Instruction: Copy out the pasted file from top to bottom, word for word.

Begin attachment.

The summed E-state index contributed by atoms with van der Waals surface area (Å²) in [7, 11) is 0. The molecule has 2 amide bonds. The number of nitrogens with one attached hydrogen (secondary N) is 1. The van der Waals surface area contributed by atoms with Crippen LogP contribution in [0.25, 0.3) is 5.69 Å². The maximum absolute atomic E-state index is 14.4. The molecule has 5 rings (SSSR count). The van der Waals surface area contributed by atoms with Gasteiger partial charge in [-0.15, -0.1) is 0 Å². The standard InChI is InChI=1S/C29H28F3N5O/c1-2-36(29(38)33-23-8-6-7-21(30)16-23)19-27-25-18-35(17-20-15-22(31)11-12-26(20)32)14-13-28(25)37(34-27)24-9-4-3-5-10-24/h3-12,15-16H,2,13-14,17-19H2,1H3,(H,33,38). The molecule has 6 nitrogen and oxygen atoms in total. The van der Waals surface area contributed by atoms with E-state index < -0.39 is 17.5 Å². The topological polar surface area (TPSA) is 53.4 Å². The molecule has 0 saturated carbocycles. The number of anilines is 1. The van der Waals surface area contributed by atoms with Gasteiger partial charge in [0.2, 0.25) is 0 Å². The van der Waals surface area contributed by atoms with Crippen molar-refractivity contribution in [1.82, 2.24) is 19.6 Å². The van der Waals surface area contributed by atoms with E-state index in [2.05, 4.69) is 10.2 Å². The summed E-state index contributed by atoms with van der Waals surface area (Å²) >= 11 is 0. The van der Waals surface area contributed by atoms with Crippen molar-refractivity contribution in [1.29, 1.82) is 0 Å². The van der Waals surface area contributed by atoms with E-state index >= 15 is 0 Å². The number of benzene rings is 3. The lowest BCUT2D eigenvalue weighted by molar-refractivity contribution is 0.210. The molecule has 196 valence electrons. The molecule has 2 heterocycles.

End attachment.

The summed E-state index contributed by atoms with van der Waals surface area (Å²) in [7, 11) is 0. The molecule has 2 amide bonds. The number of nitrogens with one attached hydrogen (secondary N) is 1. The van der Waals surface area contributed by atoms with Crippen LogP contribution in [0.25, 0.3) is 5.69 Å². The maximum absolute atomic E-state index is 14.4. The molecule has 5 rings (SSSR count). The van der Waals surface area contributed by atoms with Gasteiger partial charge in [-0.15, -0.1) is 0 Å². The standard InChI is InChI=1S/C29H28F3N5O/c1-2-36(29(38)33-23-8-6-7-21(30)16-23)19-27-25-18-35(17-20-15-22(31)11-12-26(20)32)14-13-28(25)37(34-27)24-9-4-3-5-10-24/h3-12,15-16H,2,13-14,17-19H2,1H3,(H,33,38). The molecule has 6 nitrogen and oxygen atoms in total. The van der Waals surface area contributed by atoms with E-state index < -0.39 is 17.5 Å². The topological polar surface area (TPSA) is 53.4 Å². The molecule has 0 saturated carbocycles. The number of anilines is 1. The van der Waals surface area contributed by atoms with Gasteiger partial charge in [0.2, 0.25) is 0 Å². The van der Waals surface area contributed by atoms with Crippen molar-refractivity contribution in [1.82, 2.24) is 19.6 Å². The van der Waals surface area contributed by atoms with E-state index in [2.05, 4.69) is 10.2 Å². The summed E-state index contributed by atoms with van der Waals surface area (Å²) >= 11 is 0. The van der Waals surface area contributed by atoms with Crippen molar-refractivity contribution in [1.29, 1.82) is 0 Å². The van der Waals surface area contributed by atoms with E-state index >= 15 is 0 Å². The number of benzene rings is 3. The lowest BCUT2D eigenvalue weighted by molar-refractivity contribution is 0.210. The molecule has 196 valence electrons. The molecule has 2 heterocycles.